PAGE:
But there's far more to Hania Rani than just solo piano albums. With cellist Dobrawa Czocher, a longtime friend of hers, she's produced two records -- one, Inner Symphonies, that she wrote with Czocher, and another, Biala Flaga, combining Rani's original works with those of Polish composer Grzegorz Ciechowski.

Here's a fiery performance of the "Con Moto" section of their Inner Symphonies album. Note the conductor adding some nice Moog stylings -- and what a visual delight to watch Rani's fingers practically dancing across the keys.

And here's a piece, also from Inner Symphonies, that's sure to tug at your heartstrings. The video for "Malasana" recounts the true story of a Chechen mother and her children stranded for four months in 2016 at a Belarussian railway station, seeking asylum in the EU as they sought to flee human-rights abuses in their homeland.

And, finally, here's a spellbinding 2020 live performance from the duo that focuses on Ciechowski's works.

Rani has also written music for flim, TV, and stage, and she collaborates with singer/violinist Joanna Longic in a project called Teskno.

In short, you have a vivid tapestry of diverse sounds to choose from when you delve into her magnificent works. And while I enjoy almost all of what I've heard, there's nothing that grabs my attention more than watching her sit at an upright piano and seeing the hammers punch out one of those bubbling rhythms that characterize much of her style. If you're old enough to remember the pulsating clacks of an old teletype machine, her music works in a similar way to lull you.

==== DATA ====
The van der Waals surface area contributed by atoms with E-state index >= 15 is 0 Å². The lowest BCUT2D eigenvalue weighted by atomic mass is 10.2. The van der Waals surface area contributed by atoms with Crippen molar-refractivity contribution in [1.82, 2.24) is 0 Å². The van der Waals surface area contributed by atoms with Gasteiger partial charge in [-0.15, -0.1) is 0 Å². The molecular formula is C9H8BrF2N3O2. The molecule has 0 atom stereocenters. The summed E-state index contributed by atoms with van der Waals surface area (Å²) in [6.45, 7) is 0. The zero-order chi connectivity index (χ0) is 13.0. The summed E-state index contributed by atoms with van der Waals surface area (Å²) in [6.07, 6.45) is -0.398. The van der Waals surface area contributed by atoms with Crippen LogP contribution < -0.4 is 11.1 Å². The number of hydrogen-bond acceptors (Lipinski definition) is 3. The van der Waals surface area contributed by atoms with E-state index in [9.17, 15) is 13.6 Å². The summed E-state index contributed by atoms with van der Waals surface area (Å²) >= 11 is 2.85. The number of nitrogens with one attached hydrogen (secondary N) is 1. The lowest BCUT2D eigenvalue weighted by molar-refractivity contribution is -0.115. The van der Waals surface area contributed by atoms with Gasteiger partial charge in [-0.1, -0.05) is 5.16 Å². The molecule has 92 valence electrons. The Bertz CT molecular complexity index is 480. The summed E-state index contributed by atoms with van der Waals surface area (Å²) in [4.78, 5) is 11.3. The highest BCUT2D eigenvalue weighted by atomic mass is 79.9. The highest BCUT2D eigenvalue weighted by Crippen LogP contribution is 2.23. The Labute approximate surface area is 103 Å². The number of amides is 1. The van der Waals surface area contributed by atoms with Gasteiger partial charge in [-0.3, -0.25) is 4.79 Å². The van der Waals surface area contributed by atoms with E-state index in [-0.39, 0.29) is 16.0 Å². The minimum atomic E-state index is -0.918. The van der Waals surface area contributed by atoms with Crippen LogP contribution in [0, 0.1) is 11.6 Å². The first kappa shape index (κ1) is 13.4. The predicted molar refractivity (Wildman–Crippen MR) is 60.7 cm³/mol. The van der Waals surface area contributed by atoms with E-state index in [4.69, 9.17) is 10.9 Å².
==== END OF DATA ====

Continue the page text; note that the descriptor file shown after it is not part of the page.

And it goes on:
That propulsiveness in her music combines with passion and an atmosphere of longingness that pulls you in and somehow makes you lose track of space and time. It's slightly disorienting, but in a very good way. It manages to take you out of yourself and transport you into its own insular universe, where it washes over you, soothes you, and refuses to let you go. Rani herself observes that music has the ability to "bring you to places that you could never buy a ticket to," and she's right. All my favorite pieces of music do exactly that. She understands the power of the medium she works in, and how fortunate for all of us that she has chosen to share her magnificent gifts with the rest of the world.

Following are the released recordings of Rani's work that I'm familiar with. It may not be exhaustive, and some of the CDs are hard to find (ask me how I know), but if you want to fill your world with some beautiful, emotionally evocative works from an equally beautiful and talented young woman, you can't go wrong with Hania Rani.